The Algona Upper Des Moines from Algona, Iowa on October 15, 1946 · Page 10
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The Algona Upper Des Moines from Algona, Iowa · Page 10

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Algona, Iowa
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Tuesday, October 15, 1946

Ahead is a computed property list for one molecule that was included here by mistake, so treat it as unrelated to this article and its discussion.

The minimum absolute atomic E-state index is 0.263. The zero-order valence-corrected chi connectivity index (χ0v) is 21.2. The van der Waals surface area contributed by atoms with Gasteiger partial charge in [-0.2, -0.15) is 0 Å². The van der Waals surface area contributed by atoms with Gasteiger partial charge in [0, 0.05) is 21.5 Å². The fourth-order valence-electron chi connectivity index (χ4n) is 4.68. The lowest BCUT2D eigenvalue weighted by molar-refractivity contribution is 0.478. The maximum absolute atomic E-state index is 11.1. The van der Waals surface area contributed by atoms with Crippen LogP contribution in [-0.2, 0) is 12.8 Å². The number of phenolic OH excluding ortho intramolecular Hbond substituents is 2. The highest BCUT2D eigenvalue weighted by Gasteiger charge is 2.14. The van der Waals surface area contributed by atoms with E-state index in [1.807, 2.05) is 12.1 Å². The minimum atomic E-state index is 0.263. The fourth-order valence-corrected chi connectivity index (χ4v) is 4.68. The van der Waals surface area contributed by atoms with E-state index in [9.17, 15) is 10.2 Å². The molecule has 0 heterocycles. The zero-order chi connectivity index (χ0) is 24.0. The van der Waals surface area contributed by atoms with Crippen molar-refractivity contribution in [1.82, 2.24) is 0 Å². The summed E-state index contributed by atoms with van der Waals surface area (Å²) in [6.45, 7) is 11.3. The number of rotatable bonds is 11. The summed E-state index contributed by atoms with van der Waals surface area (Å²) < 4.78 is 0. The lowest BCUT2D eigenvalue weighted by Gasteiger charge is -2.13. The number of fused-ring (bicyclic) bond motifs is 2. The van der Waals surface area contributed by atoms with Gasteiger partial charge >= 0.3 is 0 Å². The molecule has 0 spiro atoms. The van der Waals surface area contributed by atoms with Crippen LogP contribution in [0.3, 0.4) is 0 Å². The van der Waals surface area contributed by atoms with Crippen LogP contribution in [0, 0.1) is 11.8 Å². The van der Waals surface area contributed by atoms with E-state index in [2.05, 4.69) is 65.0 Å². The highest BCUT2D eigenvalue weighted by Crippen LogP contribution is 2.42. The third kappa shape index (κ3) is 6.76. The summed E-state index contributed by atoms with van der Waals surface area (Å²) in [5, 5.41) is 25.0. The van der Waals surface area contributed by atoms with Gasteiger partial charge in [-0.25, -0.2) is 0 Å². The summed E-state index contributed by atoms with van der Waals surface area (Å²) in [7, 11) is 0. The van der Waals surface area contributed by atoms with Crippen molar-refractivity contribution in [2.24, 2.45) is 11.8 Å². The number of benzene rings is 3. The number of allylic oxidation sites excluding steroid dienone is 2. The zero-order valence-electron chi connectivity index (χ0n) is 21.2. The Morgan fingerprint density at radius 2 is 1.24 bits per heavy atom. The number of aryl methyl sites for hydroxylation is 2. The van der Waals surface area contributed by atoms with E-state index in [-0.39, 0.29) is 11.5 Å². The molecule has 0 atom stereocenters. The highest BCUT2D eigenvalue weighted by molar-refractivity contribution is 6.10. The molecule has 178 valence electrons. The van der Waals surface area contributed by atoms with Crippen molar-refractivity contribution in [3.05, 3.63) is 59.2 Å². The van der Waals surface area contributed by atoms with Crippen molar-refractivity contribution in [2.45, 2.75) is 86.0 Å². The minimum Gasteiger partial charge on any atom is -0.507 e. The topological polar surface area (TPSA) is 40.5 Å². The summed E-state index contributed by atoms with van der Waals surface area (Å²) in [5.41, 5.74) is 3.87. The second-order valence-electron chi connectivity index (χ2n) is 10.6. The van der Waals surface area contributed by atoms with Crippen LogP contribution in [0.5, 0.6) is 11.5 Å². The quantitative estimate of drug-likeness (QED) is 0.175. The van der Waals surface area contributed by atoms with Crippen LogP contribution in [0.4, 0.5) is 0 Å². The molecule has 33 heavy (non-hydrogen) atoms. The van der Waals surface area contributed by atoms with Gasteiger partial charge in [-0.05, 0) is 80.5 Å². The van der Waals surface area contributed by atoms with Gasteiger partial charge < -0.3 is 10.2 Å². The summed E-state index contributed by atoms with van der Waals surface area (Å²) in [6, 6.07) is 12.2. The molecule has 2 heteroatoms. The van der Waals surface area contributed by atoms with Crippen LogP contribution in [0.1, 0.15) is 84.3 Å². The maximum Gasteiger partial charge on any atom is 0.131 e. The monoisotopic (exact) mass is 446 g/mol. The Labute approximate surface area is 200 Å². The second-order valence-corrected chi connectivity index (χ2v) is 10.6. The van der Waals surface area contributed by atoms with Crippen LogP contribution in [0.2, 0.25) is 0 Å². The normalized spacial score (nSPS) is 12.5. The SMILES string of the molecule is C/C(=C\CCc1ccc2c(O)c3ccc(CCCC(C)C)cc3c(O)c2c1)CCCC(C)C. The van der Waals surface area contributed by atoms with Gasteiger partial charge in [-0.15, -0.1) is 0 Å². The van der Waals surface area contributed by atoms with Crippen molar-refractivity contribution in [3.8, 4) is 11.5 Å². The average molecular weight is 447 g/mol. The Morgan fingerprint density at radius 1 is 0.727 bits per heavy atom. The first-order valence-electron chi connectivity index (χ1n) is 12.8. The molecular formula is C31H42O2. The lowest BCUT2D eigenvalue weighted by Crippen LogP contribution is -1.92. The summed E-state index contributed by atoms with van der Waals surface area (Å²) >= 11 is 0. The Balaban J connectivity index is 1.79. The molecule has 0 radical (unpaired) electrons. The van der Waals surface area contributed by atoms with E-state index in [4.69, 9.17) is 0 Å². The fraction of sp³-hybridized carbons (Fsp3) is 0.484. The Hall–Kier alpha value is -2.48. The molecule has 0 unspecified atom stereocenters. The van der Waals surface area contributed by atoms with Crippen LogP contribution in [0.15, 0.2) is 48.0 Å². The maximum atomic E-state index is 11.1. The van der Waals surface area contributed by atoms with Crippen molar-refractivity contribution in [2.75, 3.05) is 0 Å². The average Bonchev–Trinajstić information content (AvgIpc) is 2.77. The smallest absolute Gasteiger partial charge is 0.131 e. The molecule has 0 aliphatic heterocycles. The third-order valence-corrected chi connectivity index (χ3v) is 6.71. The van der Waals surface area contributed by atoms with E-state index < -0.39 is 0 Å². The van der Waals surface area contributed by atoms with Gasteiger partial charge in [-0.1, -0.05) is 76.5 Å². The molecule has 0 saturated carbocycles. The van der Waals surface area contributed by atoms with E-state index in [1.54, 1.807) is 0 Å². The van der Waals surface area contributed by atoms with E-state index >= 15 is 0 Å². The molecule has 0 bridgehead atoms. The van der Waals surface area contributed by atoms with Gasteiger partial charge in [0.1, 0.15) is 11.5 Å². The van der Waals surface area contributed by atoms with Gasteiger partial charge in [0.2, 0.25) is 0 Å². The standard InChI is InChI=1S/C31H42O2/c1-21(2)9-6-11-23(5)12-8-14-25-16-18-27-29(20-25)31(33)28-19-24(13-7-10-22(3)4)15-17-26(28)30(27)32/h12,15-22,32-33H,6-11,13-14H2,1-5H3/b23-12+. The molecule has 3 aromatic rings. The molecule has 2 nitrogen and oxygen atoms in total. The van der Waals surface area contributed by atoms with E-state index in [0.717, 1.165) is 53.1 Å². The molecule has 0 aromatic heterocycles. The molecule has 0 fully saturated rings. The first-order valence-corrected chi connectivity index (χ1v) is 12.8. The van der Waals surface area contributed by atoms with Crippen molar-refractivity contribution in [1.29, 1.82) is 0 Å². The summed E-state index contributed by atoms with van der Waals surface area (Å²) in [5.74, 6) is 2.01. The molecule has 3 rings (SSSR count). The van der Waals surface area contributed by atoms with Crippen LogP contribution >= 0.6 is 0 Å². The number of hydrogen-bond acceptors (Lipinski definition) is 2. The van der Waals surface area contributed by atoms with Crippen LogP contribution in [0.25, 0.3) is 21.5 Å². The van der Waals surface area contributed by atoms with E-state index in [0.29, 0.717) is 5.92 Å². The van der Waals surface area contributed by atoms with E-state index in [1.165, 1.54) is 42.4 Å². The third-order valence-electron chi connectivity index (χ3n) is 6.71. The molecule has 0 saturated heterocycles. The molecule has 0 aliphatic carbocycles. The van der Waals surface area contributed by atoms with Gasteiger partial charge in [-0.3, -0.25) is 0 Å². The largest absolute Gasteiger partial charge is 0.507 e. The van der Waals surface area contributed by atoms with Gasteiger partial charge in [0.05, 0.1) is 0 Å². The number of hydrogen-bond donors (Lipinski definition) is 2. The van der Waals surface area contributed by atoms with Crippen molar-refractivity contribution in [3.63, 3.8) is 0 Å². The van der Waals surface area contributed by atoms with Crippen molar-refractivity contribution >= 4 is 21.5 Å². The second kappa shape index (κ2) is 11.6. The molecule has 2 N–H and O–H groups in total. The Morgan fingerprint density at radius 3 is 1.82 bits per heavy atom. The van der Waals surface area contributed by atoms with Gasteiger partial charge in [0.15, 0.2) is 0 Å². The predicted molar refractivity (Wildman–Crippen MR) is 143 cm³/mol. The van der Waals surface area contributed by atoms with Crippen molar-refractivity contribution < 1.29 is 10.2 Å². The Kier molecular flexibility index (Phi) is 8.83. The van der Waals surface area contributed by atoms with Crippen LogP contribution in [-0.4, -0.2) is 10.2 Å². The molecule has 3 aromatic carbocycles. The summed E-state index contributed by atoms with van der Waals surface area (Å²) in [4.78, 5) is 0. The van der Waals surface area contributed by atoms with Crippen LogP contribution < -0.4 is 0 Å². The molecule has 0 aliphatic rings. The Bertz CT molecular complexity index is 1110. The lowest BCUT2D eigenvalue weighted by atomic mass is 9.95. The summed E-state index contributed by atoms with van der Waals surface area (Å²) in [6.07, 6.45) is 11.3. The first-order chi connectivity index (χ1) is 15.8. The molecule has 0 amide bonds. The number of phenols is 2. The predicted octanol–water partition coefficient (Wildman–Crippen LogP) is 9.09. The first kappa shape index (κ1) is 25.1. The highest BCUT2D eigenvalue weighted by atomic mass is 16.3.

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PAGE TWO tippet ®e£ jltotae* 9 North Dodge Street — Phones 18-17 j. .W. HAGGARD & R. B. WALLER, Publishers Entered as Sedond Class Matter at the Postoffice nl Alg'fc n "i Iowa, under act ot Congress of March 3, 1fl79. Issued Weekly. •HI National Advertising Representative: National Advertising Service, 188 W. Randolph St., Chicago. RATES IN KOSSUTH CO. Our Year, in ncl\'& nee ............................. ^. ,$2.50 Upper DPS Moines and Kosstith County Advance in combination, per year .......... ........ $4.00 Sin.ulo Copies ................................................. * .............. ' c SUBSCRIPTION KA TES OUTSIDE KtJSSUTH One Year, in advance.. ................................ - ......... $ 3 - 00 Upper Dos Moines and .Kossuth County Advance in rombiaaticVi, one year ...... . ........... $5.00 N., ntbserip!k..i less thaif.fi months. ADVERTISING RATES Display Advertising, per i.wch ........ _ ...................... 42c ~W I !C!AL CITY AND COXJNTY NEWSPAPER Opinions of OtherlEditors THi; ALGONA HOSPITAL SITUATION An Editorial by II. V. ClfU-k, I'uhlislu'i- BancroW Re(?is*er For -nanv'months a determined ciftort has been I,M.'|L.I-\V;IV towirr.l the establishment ol' a new hos- pila! in AlKoria ,':' s t -rve all of KossuCri-County and the •idjoiniii^ territory. • ' \lui-f than one Plan has been considered— vith the main bone of contention bemg between , drn.,ininat:onal hospital aud a tax-supported hospital, st-.metimes referred to as a county hos- '" Ui Th ; < newspaper went on record early that it voul'i ii"ht to the limit any proposed taK-support- e,l hospital—and this stand has not been altered in However In^t wrck the announcement was made in The' Bancroft Register 'and other news- p-">ers of the rounty that a denominational group, the SNors rf Mercy, lar.wst hospital organization i - the world, had agreed to take over and ..operate a new laruo S400,(.'UU hospital in Algona. This iicwspape,!- believes that a large majority of >-<-s ; dents of Kossuth county will favor such a ho-pTtal. to be built and operated exactly, as outlined in tho news stai'y of last week. : This plan is to raise Sinn,000 by voluntary contribution, receive a like amount from the state through federal "overnment aid. nnd the Sisters of Mercy will a-ume the bonded indebtedness of the .balance,^or S:!(10,0()0. Such a hospital plan is so far superior JN EVERY WAY to any tax-supported institution tint there is absolutely no comparison. A county tax hospital, as proposed by a minority i'i-oup originating in Swea City arid Fenton, is inferior to the above plan jn every res.wct. A tax h.-ispital would be paid for entirely by taxation of f'e Veal estate and personal property of every resident of Kossuth County. A tax hospital would be operated and managed by a board ot .trustees— or similar appointive or elected personnel. Just how many persons are t'bere today in Kossuth ci-untv who know the first thing about managing a hospital. It is highly doubtful if there is a short drr/cn. And, how many of these persons would co'r-enl to give their time and efforts in that dins-lion'.' In a nutshell—it would be practically MI- -11-. • ,;ble l:i find a competent staff or trustees to nnn:r'e such, an institution. On 1he other hand, if a hospital built from co",!v : billions could be turned over to any denom- irai'piial group, whose business it is to manage :•:, i supervise hospital operation, such a hospital : bnunrl to be successful in every way and would be :i real a;;set to Kossuth County. ]l the county TAX hospital is put to the voters of Kossuth County in the November etedkm' we •beg all falr*rrt|jidqd residents of Kosauth County 1o vat* asainst it; to vote against ft further tftxa- tlon blirden; to voto agairjat a proposiUbn that beyond all shadow of a doubt would tifrn out to be the greatest white elephant yet dreamed up! On the other hand/if the proponents of said TAX hospital (or county hospital) see fit not to present their proposition to the voters—then the •present $400,000 denominational hospital can go forward as planned and outlined in last week's news story in this newspaper. Let all fair-minded citizens concentrate their efforts on the denominational hospital, to be paid for by voluntary contributions, now and not by taxation for years—arid years—and years to come! Democratic Platform Clear and Sound. Decorah Jortval: The democratic party platform, adopted at the state convention last week, was the result of careful thought. It is brief and easily understood. It offers a constructive program. It's simplicity, clarity and 'brevity make it a 'landmark in political progress. ' You can read it in three minutes. Everyone can understand it. There are nor weasel words. It is straight language and it is real democracy. Some of us would have changed it a bit, if we had been given the deciding .choice, That is always true of any agreement worked out by free people under a democratic system. The agreement does not represent a total victory for any individual. It represents the group thinking of many able and patriotic men and women. Thinking together is the democratic way. We might not have favored the change in the slate sales tax. This sales tax is not very heavy on any individual, and it may yet be needed to help lift some of the lax load from overburdened farm land. However, the rest of the platform is admirable. It pledges action, not more "study", on our Inadequate state institutions. Studies for .the last six years have been ample. Action is overdue. It would hold parents responsible for juvenile delinquency. It would put valuable state aid into our rural school system. These are proposals that will mean much to Iowa's progress. No Signs of Economy. Humboldt Republican: Since the close of Ihe war the number of 'federal employes has increased instead of decreasing. At the latest count there were 3,155,181 people on the federal pa.y roll. That is an estimate. Bureaus err on the side of understatement. The agricultural department alone has 36,000 employes, without counting 117,000 persons paid per diem, the county and com- munitv men who administer 'the agricultural program locally, and the clerks, their clerks, etc. It may be safely said that there are enough voters dependant on federal employment to create a balance between the two -parties that could cause the success or-defcat of any presidential candidate. In short, the employees ef the government form a balance of nowor over the results of our November presidential elections, and can carry victory for or against any candidate. ; Don'* BUY If Prices Too Rflmnnd Independent: Now that price control legislation is staggering on the ropes almost ready to take the count it is up to e ; he people of •this country to shr<v what they can do in tho matter of price control. They can do a great deal by refusing to buy whdn prices are too hieh or are out of line. Such concerted actioq on the part of tiousewivos and others will be more effective in holding down the prices than all the legislation that Congress can pass. If you think it is too hieh don't buy it. Get along with something else. If buyers will stick to this plan they will be rewarded by seeing prices come <)own within reasonable tinue to Day inflated prices. a.nd continue to limits. On the other hand if Buyers foolishly rnn. scramble 1 for scarce and high pric'od- items, •they-' are point" to see prces continue to go iiq. This solution is now in the buyers hands, They can make of it what they wish to. Goodbye Old Horsey, Clarion Monitor: The ho/se will soon be a curio. A western military camp where they train- Ihe cavalry, and where the usual equine quota was around 30.000 head, today has but 250 horses in use. If the army doesn't use them, the farmers don't use them, the street cars and fire department don't use them, soon there will not be enough horses left in the country to pull the autos out of the ditches at the side of the road, ACTION In winter your cor needs cm oil that flows freely and lubricates instantly. Equally important, Ihe oil you use nwat not thin out or breakdown after your motor gets hot. With CbatnpUn HI-V-I (High Viwosity Index) you get thk TWIN-ACTION. Cfcamplin HI-V-J was developed especially to meet the weather demands oi Uncle Sam's rampaging Air forces. N'Hex<Rte, a remarkable new solvent, thoroughly de-waxes Champlin HI-V-I producing a remarkable new cold-pour test rating. It flows freely at zero and below, and due to it's high viscosity index it has the extra stamina to withstand extreme temperatures. Recommended Aad Sold By & Ernie Champlin Station Anliker Oil Co,, Distributor State and Harlan ALGONA §om MOtNES, ALGONA M AH EARLY INTEREST IN TOE NATION PROBLEMS, SEWIM6 ' AGRICULTURE LOMMR ' THAN AW CABINET OFFICER IN , US. HISTORY. . >L. Cotton were A. L'a. pa' A. >L Mr. a Mont-* If there was any plumbing trouble at the Kossuth hospital, in a certain 24 hour period recently, it should have been taken care of without any telephoning ... in that span of time three local plumbers, Harlan Sigsbee, John Deim and Pat Hegarty all became proud daddies ... in fact they helped each other pace the floor. :;t ![1 0 Loyd Haubach, courthouse janitor, is a man of persistence • . . we noted him fighting a Idsing battle against the leaves on the courthouse lawn the other morning ... as fast as he cleaned up one quarter of the grounds the area he had just covered ; was well littered again . . . but Loycl kept at it ... "The trees can't drop leaves forever," he said. That big headline in the . Des Moines Register, reading: "Drcamboat Blazed Path of Next War." Why do newspapers and radio commentators keep spoiling our morning cup of coffee? * * * Last week's mail brought a gift from a pen company — one of those new fangled pens that are supposed to write 15 years without refilling . .'. we've only had it a week now, and haven't filled it yet, but we'll try and keep you posted on the turn of events in this field. $ $ * The Quarterbacks Club meetings each Monday evening are pretty snappy affairs. The boys assemble at George's Caf\.« along about 0:30 p m. and hayo a S°''d ijull fusion. The organization is informal, no dues, and anyone can attend. Coach Gene Hertz generally diagrams a few plays, and everyone pitches in and quarterbacks for an hour or so. There are also a few bets laid on forthcoming games, and you leave the meeting with a little more football in your system than when you arrived, i'- * * Note to Julie Chrischillesi Hope you're enjoying the paper down there at Beloit. we note your domicile is call*"* "The Haven." which is a good place for any ex-sailor to be. As a matter of fact we decided against running our own football guessing contest this fall just because Julie wasn't . going to be around to check the scores for us, * •». « ' :••"•(% Down at our bouse, somehow or other, talk and discussion of The Wolf grew to such proportions' that we had to do something about it. Sleep was being lost, and nightmares were originating from discussion of The Wolf. So big, brave Pad went out one evening and came back with a story of having chased The Wolf to Wesley, and he wouldn't be back, hoping to settle that once and fpv ajl. But more recently we took, a walk in the State Park, and being in the wilds, so to speak, talk of The Wolf again arose, and Dad assured the kids that The Wqlf was dead. Just about this time a creature popped out from behind a tree ... it was a dog . . . but for a second or two it really gave us a fright. What if it HAP been a wolf! * « » NOMINATIONS ABB NOW Qgl3N>~r&nyone desiring to nominate a man or woman for the honor of "Kernel Of The Tall Corn" should send «the candidate's name to this paper. The Press Columnist!! of Jowa, recently organised, have decided to select ana honor a limited number of "Kernels of The fall Corn" each year, so if you feel someone has contributed gome- thing to living in a manner worthy of bringing a|j JiPfjorajy reward, send us meir "name and your reasons for the nomination. * « » WORLD, SERIES NOTES: Brakemen on the C. & N. W. freights shuttling around the local yards during the world series had" a tough time of it, but they managed to get all the dope . . . the switchmen would shuttle a car, then run into the Sargent & Co. office, get the latest score, run out, shuttle another car, run back in, etc., etc., etc. It kept them busy but they shuttled and and kept In good touch with the game, all at the same time. * « « Vaughn Rising has a hobby . . . since 1926 he has kept a play- by-play, summary and report of every world series ... he devised trie charts himself and has kept .them intact for the pa'st 20 years. ' Even now,, he says that occasionally ho gets 'into a»base£ ball discussion 'relative to a, world, series, and out come the charts. a « a Surnner Scott, who runs The Oaks just this side of Fairmont, has a supply of ash trays (and sent us one in the mail). It reads: "I stole this from The Oaks, Fairmont, Minn.' * * * STATE OF THE NATION: At Clayton, Mo., a bridegroom chartered a Pullman to take himself, the bride, and a wedding party of 17 from St. Louis to Kansas City. Up in Michigan a hunter started out with his decoys but took along a few big minnows. The hunting was slow so he whipped out. a fishing line..and dropped it over the side; he landed a 24-lb, northern pike; after that he forgot the ducks. :!c i> a LET US GIVE THANKS DEPT. The first day the new parking meters were in operation at Fort Podge the police there handed out 97 summons for parking violations, and the second day there were more than 200 tickets distributed . , . Algona can give thanks that .such potential troubles were not foistered on the community by a similar move. * * * Joe Louis earned $802.41 per second in his recent short-lived battle for the heavyweight championship, and that includes 11 cents for carfare. * # # Famous Last Line — Our back door gets more knocks than the democrats just before election, all visltiS afternoon. day dinner fibers A. A, KfUefeVrwl _ ^rlstenson, Mrs. Harry gomery, daughter Susan. Mr, and Mrs. Chas. Morris and ftulh Krueger spent Sunday afternoon at the brother A, F, Kmeger's, Fairmont. . . , Frank Ffok attended a .blacksmiths meeting at Itfngsted Sunday afternoon. , Mr. and Mrs. George Pettlt spent the weekend at ifcelr daughter Mrs. "Edwin Howe's, fimmcls- burg. Sunday evening guests of Mr. and Mrs. Les Jdhnsftn were Mr. and-Mrs. Walter Smith, Sherburn, Minn., and Mr. and Mrs. Charles Titus, Welcome, Minn". The L. V. Johnsons were Friday evening ing dinner .guests of Mrs. Johnson's parents Mr. and Mrs. J. C. Qaimmelgiaard, Rlngsted. Mary Ann Hovey and Delores Volentlne spent Sunday afternoon visiting Joella Culbertson. Mrs. Wilfre'd Radl<g spent Friday helping her' grandmother Mrs. Bbert, of Lakota, celebrate her 73rd birthd'ay. Mr. and Mrs. J. M. Blanchard spent Saturday helping the latter's mother Mrs. Ada Wh,iteh!ll spend her 86th birthday at the home of er other daughter Mrs. Lester Johnson, near Algon'a. Her son, Lou Whitehill, from CalMornu, was also there. Mr. 'and Mrs. Joe Stenberg and son iFrancis, Elmor.e, spent Sunday at the parental C. F. Schultz home and all 1 spent" the 'afternoon visiting Mrs. Annie Harris and Mrs- Minnie Ba'rgrnan at West Bend and at the grotto. Mr. and Mrs. Lawrence Dittmer, Mary Ann, and Margaret, were Sunday dinner guests of Mr. and Mrs. John Lenertz, Irvington. The MarinUs Nejlsons spent Friday evening with Mr. and Mrs. Ornie Behrends. and' Sunday ev-? ening with Mr. and Mrs. Bernard Jensen. Sunday overnSght guests at their home were the Elmer Olsons, Clare. Mr. and Mrs. LaVerne Hammerr strom spent Sunday afternoon with the latter's aunt and uncle Mr. and Mrs. Ben Olson, Emmets- bure. The Auxiliary Amvets will meet Friday -at Mrs. LaVerne Hammerstrom's. •Mr, and Mrs. Qerage Classen, Rock Rapids, were Sunday dinner and all day visitors at Ralph Bier- stedf.'s, and all spent the afternoon at' West Bend. Mr. 'and Mrs. J. M. Blanchard, Mr. and 'Mrs. H. A. Blanchard. Mr. and Mrs. Jesse M- Blanchard Jr., Mr. and Mrs. Aired Sihultz, son Gai-v Gene, all pient Sunday v.isHinff Mr. and Mrs. Don Elan-hard, Craig, and Donna at Plv- mouth. 'The Gordon Blanchards, Nora Springs, were there also. Mr. and Mrs. Fritz Oilman, Mrs. W. J. Korlanske, £nn Robert, and 'Mrs. P. W. Kelly, 'all of Emmetsburg, were Friday -evening dinner guests oC Mr. and Mrs. Everett Lockwood. .' Donald Volentine goes to Ames Lhis week Tuesday to takp a cow- lestin? course. George Mopre of TMonka is 'also roinij. Mr. and Mrs. E. Funcs nnd Mr. and Mrs. E. Oftrom. Whittemore, were >eoose supner pueHs of Mr. and Mrs. Louie Berning'haus Sun- dav. The OUo WeslljOKS, A)er>rtfl, wero Sunday dinner guests of Mr, itin Anderson, wefif tne R ; Nob'le ostIts(oldestfeSU en Mrs. Augusta • Q6, died at - ing Sun. • When you want the best quality u«ni >«"j «••- *-~- £.r^i5&/l ' W/M>> thfi A} - only one year youngex than me state ot Iowa,. «tfW$l«A 6 £ Sfllh' birthday by bftfy twfffigfffe f, ' From Ait 1 sit ;„ fy Jbe Want a Vacation from Mar-Hag*? Alvin Blake went sonth on his vfc* cation, for sofr\e fishing, and left'jtls Mtesiisi to enjoy a vacation f. rofo the corncob pipe, clothes in a heap, and solos on the harmonica. First few day*, Martha enjoyed it—house neat and quiet, top (tack on the toothpaste, no morning mess fromAivin'smfdnightsnafika (Al'a partial to n bit of cheese and beer at bedtime). Come the end of the week, she hfgnn to fidget; couldn't even read the Clarion, 'It'looked BO untmissed; didn't have any appetite with ho* h°m< o btfty to cM>k tot. She wife At, when he week ahead,of time, and shp cries for gratitude. ("Felt ik> «itn<i r » f s«ys, , From vfhere I sit, those differences of habit ami opinion — \vhothei< they have to dd with' cqrli- cob plfiesj a glass of beer, < ing thd harmonica* seem trivial when ypu'ro separated, And th,oy are, Copyright, 1946, United States Drcuters Foundation LONE ROCK and Mrs, I,. C. Williams spent the weeHend visiting their son and family MP. end Mrs. Roy Wiliams, Austin, Minn, Gladys (Benning, Holstein, spenl the weekend visiting her sister Phyllis Benning: M»". and Mrs. George Long, Per}' nis, Oarlene, and Darrell spent the weekend visiting Mrs. Long's parents Mr- and Mrs, Clarence Ackerson at Wesley. iMr. and JVfrs. Eric Seegebarth were Sunday dinner guests of Mr, and Mrs. Jack Marlow, iMr. and Mrs. Don Houck and Marjorie spent thp weekend with the former's .parents Mr. and Mrs. W. E. Houck at Bjceville. Among those from Lone Bock tp attend 3 'miscellaneous shower for Ferne Sanders at the Legion at Swea City Sunday TKe.pofejwe.neec/ are coming sfowly Telephone poles, are onljrqne of the serious shortages handicapping our efforts to catch up with service demands. Lack of lead, copper and cotton insulation ia likewise slowing the factories that build telephone switchboards, dial equipment, or furnish us with cable and wire, Every bit of equipment we can lay our hands on has been pressed into use in order to cope with the greatest demand for telephone service ever. But the need can only be really satisfied by. more equipment—the first step in an expansion program calling for an outlay of well over 100 million dollars, in tha next five years. To attract the vast amount of money needed for, tfye expansion and improvement;'of telephone service, our earnings must be corpparable with the earnings of other businesses which are borrowing money from theanvesting public. NORTHWISTERN BILL TILIPHONI COMPANY raction /VUetheT)d«'Comeln and OIL-PIATE >W Engine! know* tUst tidies are «$u»ed by the strapp fores of at- en the e*s by ti*e moon, molecular g&reetien force thjt. hold? thtogi togetJ w) Conoco «4«nfwt9 bring America'a roetorffttft new «nd. better «Uh In flH*, a specif wgredj. ent of Conoco N"< motor oil ii bonded to wertorMl surface* ef yeur engine by m at* trastion K> ottw p*m m from gejden jMfctaf grotgeggu froin wear l«ad§ to fouling, sMse ftnd added smooth, noon were Mr, snd Mrs. pert Dlr son, Al'gona, Mrs. Jack Quinn, Mrs. Jim Long, Mrs. Bmil Kraft, holder, daughter Carol, Mrsrwm. Schroder, daughter Ejjima, Phyllis Jlawks, ]yir$, Fred Flai£,"" ale Stebritz, Mrs. deorge Mjr. and Mrs. H. E. Morgan, A> gona, were Sunday dinner guests oi their daughter «n4 feinyy Mr, , w73L cwteb '"7 * y dinner guests of Mr, Conoco oii--i>tATiNQ up where it ,,, prevents i( from all drawing down te the crankcsse, even overnight... you get these benefits; CONOCO Conoco Strym 701 P, 8tatp St.